SOY wax is my new coconut oil.

If you’re into your beauty regimes and healthy eating you’ll be sick to read/hear about the health benefits of coconut oil or butter.

Now, don’t get me wrong, I’m not denying that it is a great ingredient for many many things, but it’s good to get over the coconut craze and see what else is out there.

I recently bought a silly quantity of soy wax because I am making candles for friends and family this Christmas and I wanted to make them using something vegan and natural.

Beeswax isn’t vegan, of course, and I wanted to explore alternatives and see how they worked.

My experience of soy wax has been great so far.

I used lots of old cups, glasses, jars and bought a couple more from charity shops to make the candles.

It was really easy to make them, although I must admit I underestimated the amount of scent needed when making my first batch.

Soy wax burns slowly and cleanly and is biodegradable.

There is an argument for soy wax not being the most sustainable of options and that is linked to the soybean industry, which tends to use pesticides and fertilisers.

But just like with any product, check where it comes from and make sure it is sourced sustainably.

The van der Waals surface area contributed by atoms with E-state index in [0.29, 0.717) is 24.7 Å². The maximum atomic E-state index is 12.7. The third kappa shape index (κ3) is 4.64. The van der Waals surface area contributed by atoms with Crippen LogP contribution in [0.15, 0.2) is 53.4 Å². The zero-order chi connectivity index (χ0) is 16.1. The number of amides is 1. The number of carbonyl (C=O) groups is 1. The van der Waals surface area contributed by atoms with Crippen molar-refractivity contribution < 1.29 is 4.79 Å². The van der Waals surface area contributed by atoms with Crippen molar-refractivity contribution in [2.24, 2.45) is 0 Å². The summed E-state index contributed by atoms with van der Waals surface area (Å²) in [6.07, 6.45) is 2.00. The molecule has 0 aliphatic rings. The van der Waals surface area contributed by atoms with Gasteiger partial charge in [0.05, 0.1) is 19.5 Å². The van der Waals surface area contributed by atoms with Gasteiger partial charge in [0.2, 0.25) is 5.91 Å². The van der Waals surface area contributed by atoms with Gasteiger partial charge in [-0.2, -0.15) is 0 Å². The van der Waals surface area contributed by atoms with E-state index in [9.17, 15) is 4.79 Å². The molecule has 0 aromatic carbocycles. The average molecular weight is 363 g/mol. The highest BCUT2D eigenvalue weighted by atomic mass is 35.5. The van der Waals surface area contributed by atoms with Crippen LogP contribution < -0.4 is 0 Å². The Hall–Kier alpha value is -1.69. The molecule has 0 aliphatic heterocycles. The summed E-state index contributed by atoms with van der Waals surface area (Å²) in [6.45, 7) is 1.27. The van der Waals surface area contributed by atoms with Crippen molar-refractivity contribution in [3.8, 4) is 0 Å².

The issue with conventional candles is that most are made using stearin (animal or vegetable fats) or paraffin (petroleum waste), and there is no need to tell you that paraffin isn’t great for you nor the environment.

Once I bought my huge bag of soy wax I was curious to find out what else I could do with it.

I’m really into trying to find ways of ditching single-use plastic or single-use anything for that matter.

A friend bought me a wax wrap to use instead of cling film or kitchen foil to cover food and I absolutely love it.

It turns out it is so easy to make your own, I really don’t know why I haven’t done this before.

I’ve recently started sewing as a way of reusing fabric from old clothes and bedding.

This means that I often end up with scrap bits, which of course I can sometimes use for a patchwork projects, but they are also great for making wax wraps of different sizes for different types of food.

I also used the soy wax for making my very own lip balm.

Many lip balms use petroleum jelly, a by-product of the oil industry and I’d much rather not use it.

The lip balm was so easy to make: I mixed a spoon of soy wax, a spoon of coconut oil (the magic ingredient!) and essential oils.

All you do is melt the wax and the oil, mix the essential oil in and pour it in a reusable container and let it set.

I gave one to my colleague Jenny for her birthday and she absolutely loves it – and so do I.

There are many other types of wax out there to play with and I can’t wait to try more and pick which one is my favourite!


To make a soy wax wrap you’ll need

  • a piece of scrap fabric (washed and dried)
  • soy wax
  • greaseproof paper
  • an iron and ironing board.

Simply place a sheet of greaseproof paper on your ironing board and place your fabric on top.

Evenly sprinkle the soy wax on the fabric and place another sheet of greaseproof paper on the top.

With the iron on a low setting, iron over the greaseproof paper until the wax melts on the fabric.

Carefully remove the top layer of greaseproof paper and hang your wax wrap to dry.